Journal of Physiology and Biochemistry

, Volume 75, Issue 3, pp 299–309 | Cite as

Characterization of gut microbiota composition in HIV-infected patients with metabolic syndrome

  • María Jesús Villanueva-Millán
  • Patricia Pérez-MatuteEmail author
  • Emma Recio-Fernández
  • José-Miguel Lezana Rosales
  • José-Antonio Oteo
Original Article


The presence of metabolic syndrome (MS) per se or its separated components in HIV-infected patients contributes to an accelerated aging and increased cardiovascular risk. Gut microbiota (GM) dysbiosis has been linked with chronic inflammation associated with MS in a general non-infected population. However, no studies concerning GM have been performed in HIV-infected patients with MS. The aim of this study was to analyze bacterial translocation, inflammation, and GM composition in HIV-infected patients with and without MS. A total of 51 HIV-infected patients were recruited and classified according to the presence of MS (40 patients without MS and 11 with MS). Markers of bacterial translocation, inflammation, and cardiovascular risk were measured and GM was analyzed using 16S rRNA gene deep sequencing. No differences were observed among both HIV-infected groups in the bacterial translocation markers LBP and sCD14. A tendency to increase the inflammatory markers IL-6 (p = 0.069) and MCP-1 (p = 0.067) was observed in those patients suffering from MS. An increase in the cardiovascular risk markers PAI-1 (p = 0.007) and triglycerides/HDL cholesterol ratio (p < 0.0001) was also found in the MS group. No significant changes were observed at phylum level although a decrease in the abundance of seven genera and seven bacterial species, including some anti-inflammatory bacteria, was observed in HIV-infected patients with MS. To summarize, the presence of MS was not accompanied by major changes in GM, although the reduction observed in some anti-inflammatory bacteria may be clinically useful to develop strategies to minimize inflammation and its future deleterious consequences in these HIV-infected patients.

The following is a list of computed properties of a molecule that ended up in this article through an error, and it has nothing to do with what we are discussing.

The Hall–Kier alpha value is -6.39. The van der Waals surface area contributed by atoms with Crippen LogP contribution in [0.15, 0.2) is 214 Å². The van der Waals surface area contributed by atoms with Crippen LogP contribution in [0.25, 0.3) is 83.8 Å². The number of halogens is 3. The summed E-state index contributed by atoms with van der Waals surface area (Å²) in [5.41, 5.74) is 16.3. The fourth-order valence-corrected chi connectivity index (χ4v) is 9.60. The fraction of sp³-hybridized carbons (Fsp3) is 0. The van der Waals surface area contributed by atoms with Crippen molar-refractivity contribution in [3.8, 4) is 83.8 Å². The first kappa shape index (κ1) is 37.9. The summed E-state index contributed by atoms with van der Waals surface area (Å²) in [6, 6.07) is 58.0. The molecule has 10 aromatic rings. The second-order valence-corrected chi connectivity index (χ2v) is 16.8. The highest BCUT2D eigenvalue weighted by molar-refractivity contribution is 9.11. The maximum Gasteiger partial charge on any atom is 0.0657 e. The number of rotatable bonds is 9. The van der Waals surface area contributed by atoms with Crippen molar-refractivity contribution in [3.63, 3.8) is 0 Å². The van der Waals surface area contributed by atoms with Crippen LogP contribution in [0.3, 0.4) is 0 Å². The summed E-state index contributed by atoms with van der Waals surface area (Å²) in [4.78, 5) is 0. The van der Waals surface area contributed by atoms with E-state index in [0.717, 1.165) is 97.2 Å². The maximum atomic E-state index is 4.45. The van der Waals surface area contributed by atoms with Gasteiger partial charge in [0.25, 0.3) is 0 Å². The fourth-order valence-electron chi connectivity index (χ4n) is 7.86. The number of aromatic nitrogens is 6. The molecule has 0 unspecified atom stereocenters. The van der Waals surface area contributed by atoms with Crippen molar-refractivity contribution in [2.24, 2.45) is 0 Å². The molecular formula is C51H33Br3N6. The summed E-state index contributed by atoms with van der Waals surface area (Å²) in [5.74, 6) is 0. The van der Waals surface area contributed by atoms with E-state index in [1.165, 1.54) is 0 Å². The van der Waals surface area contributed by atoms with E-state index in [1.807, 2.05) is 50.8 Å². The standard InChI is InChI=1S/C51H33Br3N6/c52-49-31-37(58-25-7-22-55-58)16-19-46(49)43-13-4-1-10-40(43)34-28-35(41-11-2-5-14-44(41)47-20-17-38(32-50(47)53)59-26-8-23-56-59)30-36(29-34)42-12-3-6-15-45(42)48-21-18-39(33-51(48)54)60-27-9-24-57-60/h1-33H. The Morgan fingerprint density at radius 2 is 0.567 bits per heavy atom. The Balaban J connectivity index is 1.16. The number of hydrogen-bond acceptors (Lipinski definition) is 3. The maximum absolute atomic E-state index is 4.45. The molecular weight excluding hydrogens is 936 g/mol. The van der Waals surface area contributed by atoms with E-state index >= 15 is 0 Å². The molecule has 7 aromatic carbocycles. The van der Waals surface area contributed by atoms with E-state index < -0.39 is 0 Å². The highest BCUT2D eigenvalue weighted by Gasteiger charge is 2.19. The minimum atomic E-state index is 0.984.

HIV infection Metabolic syndrome Gut microbiota composition Bacterial translocation Inflammation Cardiovascular risk 



Alanine aminotransferase


Antiretroviral treatment


Aspartate aminotransferase


Best blast hit


Basic local alignment search tool


Bacterial translocation


Committee for Ethics in Drug Research in La Rioja


Cardiovascular diseases


Enzyme-linked immunosorbent assay


Gut-associated lymphoid tissue


High-density lipoprotein


Human immunodeficiency virus


HIV-infected patients


Homeostasis model assessment insulin resistance index




Lipopolysaccharide-binding protein,


Lowest common ancestor


Low-density lipoprotein


Monocyte chemotactic protein-1


Metabolic syndrome


National Cholesterol Education Program Adult Treatment Program III


Diastolic blood pressure


Plasminogen activator inhibitor-1


Systolic blood pressure


Protease inhibitors


Soluble CD14



We would like to thank the physicians from the Infectious Diseases Department (Hospital Universitario San Pedro) and Dr. Ángela Martin Palmero for helping us with patient recruitment and collection of demographic and clinical data.

We would also like to thank all participants of this study.

Authors’ contributions

Study design: P.P.M. and J.A.O. Data collection: P.P.M., J.A.O., and M.J.V.M. Performed the experiments: E.R.F. and M.J.V.M. Analyzed the data: J.M.L.R. and M.J.V.M. Interpretation of the data and wrote the paper: P.P.M., J.A.O., and M.J.V.M. Reviewed and/or edited the manuscript: all authors.

Funding information

This work was supported by Gilead Fellowships 2013 and SEINORTE 2013. MJ Villanueva-Millán was supported by a predoctoral grant from Consejería de Industria, Innovación y Empleo (Government of La Rioja).

Compliance with ethical standards

Conflict of interest

J.A. Oteo has received travel grants from Gilead Sciences, MSD, and Janssen.

Other authors have nothing to declare.


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Copyright information

© University of Navarra 2019

Authors and Affiliations

  1. 1.Infectious Diseases, Microbiota and Metabolism Unit, Infectious Diseases DepartmentCenter for Biomedical Research of La Rioja (CIBIR)LogroñoSpain
  2. 2.Infectious Diseases DepartmentHospital Universitario San PedroLogroñoSpain

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